larboz

Is there a potential difference between a community manager, who is still the go between between a mature community and acompany or organization, and a community builder who's job it would be to start up the community for a company or organization?

Are there scenarios down the line where these could be 2 different positions?

GeoffBarry
GeoffBarry

Agree with the argument, but disagree with the distinction you draw between community management and social media. I think it all falls to our application of the tool. Social media can be used to define and develop a community, and not just develop flow to a single point, or brand. Point being, social media can be either, and can be used to strengthen connections between community actors.

SM is merely a set of communication tools. In the hands of marketing, PR, or CM it becomes something entirely different.

The rec you received can call that role whatever they want, but they're doing their hiring process a disservice by naming it a CM role. It's clearly a pure marketing role.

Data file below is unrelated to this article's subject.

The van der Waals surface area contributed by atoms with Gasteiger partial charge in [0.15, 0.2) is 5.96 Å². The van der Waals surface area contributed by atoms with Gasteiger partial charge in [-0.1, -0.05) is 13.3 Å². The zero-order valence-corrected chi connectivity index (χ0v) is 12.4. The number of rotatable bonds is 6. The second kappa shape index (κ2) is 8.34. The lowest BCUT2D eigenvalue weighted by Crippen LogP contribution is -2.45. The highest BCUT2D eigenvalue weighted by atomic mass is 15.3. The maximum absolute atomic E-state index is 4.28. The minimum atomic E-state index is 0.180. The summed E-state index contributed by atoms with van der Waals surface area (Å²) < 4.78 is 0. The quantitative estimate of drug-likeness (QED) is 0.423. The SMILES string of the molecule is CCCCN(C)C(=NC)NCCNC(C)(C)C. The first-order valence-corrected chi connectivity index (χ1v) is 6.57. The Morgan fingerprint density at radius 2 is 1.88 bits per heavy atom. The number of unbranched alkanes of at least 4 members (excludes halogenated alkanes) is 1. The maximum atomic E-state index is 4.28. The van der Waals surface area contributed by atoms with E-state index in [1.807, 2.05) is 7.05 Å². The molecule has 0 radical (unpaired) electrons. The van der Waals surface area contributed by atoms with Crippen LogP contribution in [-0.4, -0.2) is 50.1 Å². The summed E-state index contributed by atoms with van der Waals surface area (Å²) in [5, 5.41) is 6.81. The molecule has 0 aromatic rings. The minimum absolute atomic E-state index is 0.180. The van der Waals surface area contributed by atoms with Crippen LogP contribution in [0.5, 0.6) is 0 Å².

rhappe
rhappe

Justin - thanks for taking this subject on and thanks to Alexa for surfacing it. I've been on a similar kick for a few years (here's my first post on it: http://www.thesocialorganization.com/2008/07/social-media-is-not-community.html) but I really like the simple distinction you make and the associated graphics. Community building is all about getting people to build relationships with each other, not necessarily with you. Both are really important but they are optimal for different business outcomes... do you want awareness or do you want loyalty or advocacy, as one example.

Thanks for the post!

mgoble
mgoble

I completely agree with Justin. When you hire your marketing communication firm to be your Community Manager that make no sense. You are hiring Social Media experts to help you market your brand.

dshanahan
dshanahan

This is an awkward "argument"...people don't "work in social media". What do you do for a living? I do Social Media? No. Are there people out there arguing that Community Managing or Community Building (two very different things: http://blog.dshan.me/2011/05/25/defining-community-building/) ARE Social Media? To me that feels like someone saying "Oh, I'm a Phone Caller".